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Joshua Ostroff is a Toronto-based journalist.

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A marijuana dispensary is raided by Toronto police officers on May 26, 2016.COLE BURSTON

As Canada legs it toward Legalization Day, calls for cannabis amnesty have gotten progressively louder as people wonder why a half-million Canadians should continue being punished with criminal records for something that’s no longer a crime. But pardons alone can’t make things right because they don’t address the racially biased enforcement of pot prohibition.

And yes, when it comes to bias, we are as bad on this front as our American cousins. Prime Minister Justin Trudeau acknowledged as much last year while sharing a story about his late brother Michel’s pot bust.

“My dad had a couple of connections, and we were confident that my little brother wasn’t going to be saddled with a criminal record for life,” Mr. Trudeau sheepishly told a young black man facing possession charges at a town hall in Toronto. “One of the fundamental unfairnesses of this current system is that it affects different communities in a different way.”

Liberal pot czar, MP Bill Blair, has gone even further. “One of the great injustices in this country is the disparity and the disproportionality of the enforcement of these laws and the impact it has on minority communities, Aboriginal communities and those in our most vulnerable neighbourhoods,” the former Toronto police chief has admitted.

Indeed, black Torontonians without priors are reportedly three times more likely to be arrested for possession than whites, while black people in Halifax are five times more likely and Indigenous residents of Regina are nine times more likely. In fact, prohibition’s racist underpinnings date back to famed feminist Emily Murphy’s 1922 book The Black Candle. Believed to have inspired Canada’s cannabis ban 14 years before that of the United States, Ms. Murphy painted a conspiracy theory about “aliens of colour” using drugs to “bring about the downfall of the white race.” Her chapter on “Marahuana – A New Menace” claimed users became “raving maniacs liable to kill or indulge in any form of violence to other persons, using the most savage methods of cruelty without … any sense of moral responsibility.”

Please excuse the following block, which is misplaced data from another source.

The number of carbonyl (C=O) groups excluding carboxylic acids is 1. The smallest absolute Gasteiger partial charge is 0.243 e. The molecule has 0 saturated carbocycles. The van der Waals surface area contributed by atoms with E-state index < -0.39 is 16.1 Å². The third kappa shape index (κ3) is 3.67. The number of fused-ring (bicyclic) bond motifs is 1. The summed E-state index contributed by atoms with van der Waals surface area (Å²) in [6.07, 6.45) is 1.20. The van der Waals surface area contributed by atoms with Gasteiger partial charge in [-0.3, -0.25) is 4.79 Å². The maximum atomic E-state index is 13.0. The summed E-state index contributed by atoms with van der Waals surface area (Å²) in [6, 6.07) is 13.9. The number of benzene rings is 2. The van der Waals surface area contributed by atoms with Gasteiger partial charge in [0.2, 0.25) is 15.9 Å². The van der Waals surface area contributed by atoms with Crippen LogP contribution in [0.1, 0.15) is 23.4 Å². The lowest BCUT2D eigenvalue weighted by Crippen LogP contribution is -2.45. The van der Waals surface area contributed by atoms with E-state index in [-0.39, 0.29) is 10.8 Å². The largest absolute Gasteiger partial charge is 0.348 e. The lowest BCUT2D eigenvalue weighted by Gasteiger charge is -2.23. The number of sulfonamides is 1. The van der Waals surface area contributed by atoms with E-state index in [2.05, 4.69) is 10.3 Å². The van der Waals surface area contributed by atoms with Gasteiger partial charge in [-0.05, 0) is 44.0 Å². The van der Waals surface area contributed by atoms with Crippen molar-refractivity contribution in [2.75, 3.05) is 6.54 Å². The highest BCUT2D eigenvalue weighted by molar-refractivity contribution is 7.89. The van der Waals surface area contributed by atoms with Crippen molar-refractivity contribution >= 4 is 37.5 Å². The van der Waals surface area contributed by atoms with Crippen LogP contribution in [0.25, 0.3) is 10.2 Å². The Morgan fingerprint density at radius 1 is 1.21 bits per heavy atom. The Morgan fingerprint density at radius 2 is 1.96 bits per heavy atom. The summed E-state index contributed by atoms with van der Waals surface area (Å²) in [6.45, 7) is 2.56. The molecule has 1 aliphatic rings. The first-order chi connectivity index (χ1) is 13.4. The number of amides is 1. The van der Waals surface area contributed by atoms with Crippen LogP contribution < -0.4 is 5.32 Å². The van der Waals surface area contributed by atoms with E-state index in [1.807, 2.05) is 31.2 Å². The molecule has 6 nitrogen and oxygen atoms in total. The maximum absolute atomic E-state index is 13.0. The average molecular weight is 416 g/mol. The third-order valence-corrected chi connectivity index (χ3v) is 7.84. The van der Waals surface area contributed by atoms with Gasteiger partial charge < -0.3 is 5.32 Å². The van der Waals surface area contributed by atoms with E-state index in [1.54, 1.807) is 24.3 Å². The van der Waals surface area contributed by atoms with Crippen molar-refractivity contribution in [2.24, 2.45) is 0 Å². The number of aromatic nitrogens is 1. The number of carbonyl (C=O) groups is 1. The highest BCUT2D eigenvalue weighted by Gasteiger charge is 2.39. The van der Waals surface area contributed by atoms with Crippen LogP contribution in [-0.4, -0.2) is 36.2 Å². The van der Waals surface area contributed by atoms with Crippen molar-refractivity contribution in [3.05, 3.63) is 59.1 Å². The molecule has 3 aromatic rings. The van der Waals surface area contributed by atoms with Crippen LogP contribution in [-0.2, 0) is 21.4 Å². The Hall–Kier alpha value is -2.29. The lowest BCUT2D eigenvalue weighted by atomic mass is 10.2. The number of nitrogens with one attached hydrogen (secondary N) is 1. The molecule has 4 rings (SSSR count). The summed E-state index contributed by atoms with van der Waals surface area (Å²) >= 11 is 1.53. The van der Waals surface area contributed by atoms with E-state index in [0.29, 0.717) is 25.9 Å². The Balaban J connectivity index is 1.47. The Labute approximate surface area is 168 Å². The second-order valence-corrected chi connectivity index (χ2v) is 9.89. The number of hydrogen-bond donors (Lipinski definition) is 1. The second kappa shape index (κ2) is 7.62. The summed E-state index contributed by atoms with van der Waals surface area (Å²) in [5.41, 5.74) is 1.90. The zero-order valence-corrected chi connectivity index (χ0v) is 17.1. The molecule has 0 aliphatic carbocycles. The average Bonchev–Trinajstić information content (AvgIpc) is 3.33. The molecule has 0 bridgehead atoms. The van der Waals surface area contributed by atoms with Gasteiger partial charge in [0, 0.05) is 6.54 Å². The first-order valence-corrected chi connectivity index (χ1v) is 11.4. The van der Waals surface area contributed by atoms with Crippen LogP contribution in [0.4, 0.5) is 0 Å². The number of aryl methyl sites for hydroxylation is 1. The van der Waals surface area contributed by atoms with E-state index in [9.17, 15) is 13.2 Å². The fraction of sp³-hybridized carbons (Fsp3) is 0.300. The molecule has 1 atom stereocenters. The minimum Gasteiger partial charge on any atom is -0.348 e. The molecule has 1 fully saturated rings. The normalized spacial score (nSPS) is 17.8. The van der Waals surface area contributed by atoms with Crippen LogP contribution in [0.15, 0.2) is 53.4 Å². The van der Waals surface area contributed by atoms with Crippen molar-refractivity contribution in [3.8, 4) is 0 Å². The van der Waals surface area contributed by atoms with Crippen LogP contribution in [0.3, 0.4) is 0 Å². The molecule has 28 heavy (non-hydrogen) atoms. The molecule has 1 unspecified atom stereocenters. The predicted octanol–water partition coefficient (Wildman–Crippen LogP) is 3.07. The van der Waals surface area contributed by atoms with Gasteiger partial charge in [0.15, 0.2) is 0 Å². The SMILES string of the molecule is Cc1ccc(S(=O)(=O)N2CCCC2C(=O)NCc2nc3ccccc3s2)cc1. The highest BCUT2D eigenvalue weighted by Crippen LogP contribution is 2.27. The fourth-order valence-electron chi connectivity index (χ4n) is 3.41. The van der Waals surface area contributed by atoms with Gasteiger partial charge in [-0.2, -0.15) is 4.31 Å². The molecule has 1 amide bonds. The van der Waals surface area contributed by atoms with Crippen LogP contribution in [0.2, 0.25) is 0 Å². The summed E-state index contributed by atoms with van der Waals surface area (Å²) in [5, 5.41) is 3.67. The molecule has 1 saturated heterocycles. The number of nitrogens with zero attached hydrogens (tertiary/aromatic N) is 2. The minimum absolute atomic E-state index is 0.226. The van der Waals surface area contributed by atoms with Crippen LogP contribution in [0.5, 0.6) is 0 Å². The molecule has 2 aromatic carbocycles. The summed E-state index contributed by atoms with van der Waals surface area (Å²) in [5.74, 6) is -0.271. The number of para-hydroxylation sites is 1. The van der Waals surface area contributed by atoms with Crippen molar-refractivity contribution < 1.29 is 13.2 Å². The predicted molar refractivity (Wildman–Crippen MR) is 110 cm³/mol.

So what can we do to really correct past wrongs?

Enter cannabis equity, a progressive policy spreading across the United States to ameliorate the unequal damage caused by the drug war. Through preferential licensing and financial support, it helps communities most affected by anti-pot laws access a level playing field in the now-legal industry.

It’s needed because the people getting rich off cannabis legalization sure don’t look like the ones who’ve been disproportionately punished for building that market in the first place. Only 4.3 per cent of American cannabis businesses are black-owned, and here in Canada, almost all of our licensed producers and recreational retailers are run by white men.

As rapper Jay-Z put it in a 2016 NY Times op-ed, “venture capitalists migrate to these [legal] states to open multibillion-dollar operations, but former felons can’t open a dispensary.”

To prevent the diverse underground market from becoming completely whitewashed en route to corporate legitimacy, equity goes beyond issuing pardons for possession and helps marginalized people, including growers and sellers, transition into above-ground bud businesses.